Saturday, August 1, 2009


"What would be the fun of that? Where's your planning? Where's your clues?"
"I don't want any clues. I want to murder you. What do I want with clues?"
Well, if you haven't got any clues, where's your book?"
I am not talking about writing books, I'm talking about killing you!",
 "Shadow of a Doubt"

While I like to read Japanese detectives, my Japanese language skills just aren't sufficient enough to even try to emulate my reading speed in English. Which means I still can't really practice the ancient Japanese art of tachiyomi and it also means that 'normal' length books take ages to read in Japanese. Luckily, I am more of a short story reader.

But I do read longer books occasionally and it took almost my whole week, but I finally finished Nikaidou Reito's Kyuuketsu no Ie ("House of Blood Suckers"). Nikaidou is one of the most famous modern orthodox mystery writers in Japan, but because his work has not been translated, he is hardly known in the West (c.f. Shimada Souji, Norizuki Rintarou whose work have been translated). The one mention I found about Nikaidou in English even had his name wrong (Reijin and Reihito). Anyway, Nikaidou's tend to be very long and he might even hold the record for longest detective novel, as his Jinroujou no Kyoufu ("The Terror of Werewolf Castle") is approximately 2600 pages long. Luckily, Kyuuketsu no Ie was a mere 600 pages long.

Nikaidou is known as the Japanese Carr (a nickname which he shares with Yokomizo Seishi, by the way), which is not bad company. It does show in Kyuuketsu no Ie, where we are treated to a locked room murder and two impossible crime situations, all connected to a family curse. It just breathes Carr with suggestions of the supernatural. Definately going to try more of Nikaidou. The relatively shorter books at least.

The writer is also very S.S. van Dine-ish in his use of the footnote. Don't be surprised if one chapter has more than 10 footnotes. However, the question remains however if the use of footnotes is fair. Some footnotes are Dine-ish extra information on certain point (like me trying to wikify every word in my posts), but some footnotes are (mis)directions how certain statements are (not) important. Even more enigmatic are the ones in the conclusion, where Nikaidou uses his footnotes to "prove" he planted the clues in earlier parts. But he also planted clues in the footnotes (as in information not mentioned anywhere in the book, except for in the footnotes), which is kinda misleading as in my opinion, vital information should never be in footnotes (or in brackets). Of course, the art of detective fiction is the art of misdirection, but come on, the footnotes! That is like writing the name of the murderer in the fine print! I did enjoy his copulous references to other detective novels. It's clear where Nikaidou got his inspiration from, with pages of dialogue devoted just to discussion about classic detective fiction.

At least it was a lot better than Gyakuten Houtei - Saiban'in Kouryaku Dokuhon ("Turnabout Courtroom - Jury Member Walkthrough"), a book based on the Gyakuten Saiban ("Phoenix Wright") game series. Alright, it is not very difficult to write a better story than this one. It is supposed to be a detective story that using the Gyakuten Saiban characters introduces the new Japanese jury system (implemented in May 2009) and background information to err... I guess gamers. And it did offer me a lot of information concerning the jury system in Japan in easy to read Japanese, flowcharts and cute characters (information which somehow, someday surely will come in handy), but it was a ridiculous story, disappointing in both the usage of the characters as well as the plot. Ah, if only I wasn't so susceptible to Gyakuten Saiban merchandise...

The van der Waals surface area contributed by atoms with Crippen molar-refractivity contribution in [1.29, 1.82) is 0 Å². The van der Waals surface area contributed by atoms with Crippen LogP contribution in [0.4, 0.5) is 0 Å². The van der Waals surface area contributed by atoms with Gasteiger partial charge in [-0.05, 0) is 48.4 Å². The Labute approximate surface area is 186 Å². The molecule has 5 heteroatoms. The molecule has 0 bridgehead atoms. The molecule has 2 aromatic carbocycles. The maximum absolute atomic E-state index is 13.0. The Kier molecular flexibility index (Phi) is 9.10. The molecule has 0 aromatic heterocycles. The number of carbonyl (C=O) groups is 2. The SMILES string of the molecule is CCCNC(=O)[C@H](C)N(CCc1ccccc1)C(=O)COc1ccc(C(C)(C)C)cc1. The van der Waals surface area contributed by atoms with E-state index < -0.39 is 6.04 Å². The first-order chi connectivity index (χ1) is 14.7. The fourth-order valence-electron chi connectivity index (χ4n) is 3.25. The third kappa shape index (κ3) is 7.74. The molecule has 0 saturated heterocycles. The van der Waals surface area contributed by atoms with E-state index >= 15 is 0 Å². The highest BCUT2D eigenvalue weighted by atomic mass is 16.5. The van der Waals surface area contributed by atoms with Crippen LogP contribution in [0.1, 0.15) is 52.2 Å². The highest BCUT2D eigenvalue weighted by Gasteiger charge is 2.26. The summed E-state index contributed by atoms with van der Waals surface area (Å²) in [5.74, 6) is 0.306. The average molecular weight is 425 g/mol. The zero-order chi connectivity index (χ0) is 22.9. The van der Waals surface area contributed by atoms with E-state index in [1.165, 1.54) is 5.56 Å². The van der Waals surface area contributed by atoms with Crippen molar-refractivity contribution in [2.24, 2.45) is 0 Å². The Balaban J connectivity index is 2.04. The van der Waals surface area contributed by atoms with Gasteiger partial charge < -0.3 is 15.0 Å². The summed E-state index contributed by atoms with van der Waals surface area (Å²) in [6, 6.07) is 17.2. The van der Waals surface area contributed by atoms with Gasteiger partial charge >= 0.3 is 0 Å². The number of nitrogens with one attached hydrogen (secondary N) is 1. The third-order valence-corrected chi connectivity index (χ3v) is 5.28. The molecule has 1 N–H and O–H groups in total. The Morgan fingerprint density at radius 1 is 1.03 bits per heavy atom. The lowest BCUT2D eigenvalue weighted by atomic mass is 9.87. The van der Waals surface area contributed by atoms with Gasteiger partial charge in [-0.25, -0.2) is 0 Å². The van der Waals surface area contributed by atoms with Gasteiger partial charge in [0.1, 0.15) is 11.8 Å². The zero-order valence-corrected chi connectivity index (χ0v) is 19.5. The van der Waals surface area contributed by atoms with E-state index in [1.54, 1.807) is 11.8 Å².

And as I am writing about the Japanese Carr and games anyway, I am pretty psyched about the upcoming Nintendo DS title Kindaichi Shounen no Jikenbo: Akuma no Satsujin Koukai ("The Case Files of Young Kindaichi: The Devil's Murder Voyage"). Because I am very susceptible to Kindaichi merchandise. 必ず買ってみせる、名探偵と言われたジッチャンの名にかけて!

Today's song: The Alfee - Justice for True Love


  1. Vampires and wherewolves? that sounds a bit, odd for detective novels?

  2. Actually, the suggestion of the supernatural, for example vampires and werewolves, is something that comes up in the works of several writers (especially Carr), usually connected to impossible crimes like locked rooms and sudden disappearances (because the supernatural offers a 'solution' to those problems).

    'Detective Conan' occasionally has these kinds of stories (an early one with a Tengu for example), but when talking about the supernatural and impossible crimes in Japan, the 'Kindaichi Shounen no Jikenbo' series should come in mind.

    It's a bit like 'Scooby-Doo', only with dismemberments. And other grotesque stuff.

    (Strangely enough though, such stories seem seldom to feature Japanese youkai. Even within the long history of Kindaichi Shounen, I can only think of Yuki-Onna and Toilet no Hanako at the moment. )

  3. Vampires and werewolves aren't even the strangest supernatural entities afoot in the impossible crime story. Hake Talbot's "The Rim of the Pit", one of the eeriest detective stories ever written, set in a claustrophobic snowbound lodge, seemingly impossible situations are created by the legendary Windigo. One of the suspects is even chased by what appears to be a winged creature! <3

    Carter Dickson's "The Unicorn Murders" contains a few grisly murders, apparently committed by a cursed and invisible unicorn.

    And let us not forget this classic: "Mr. Holmes, they were the footprints of a gigantic hound!"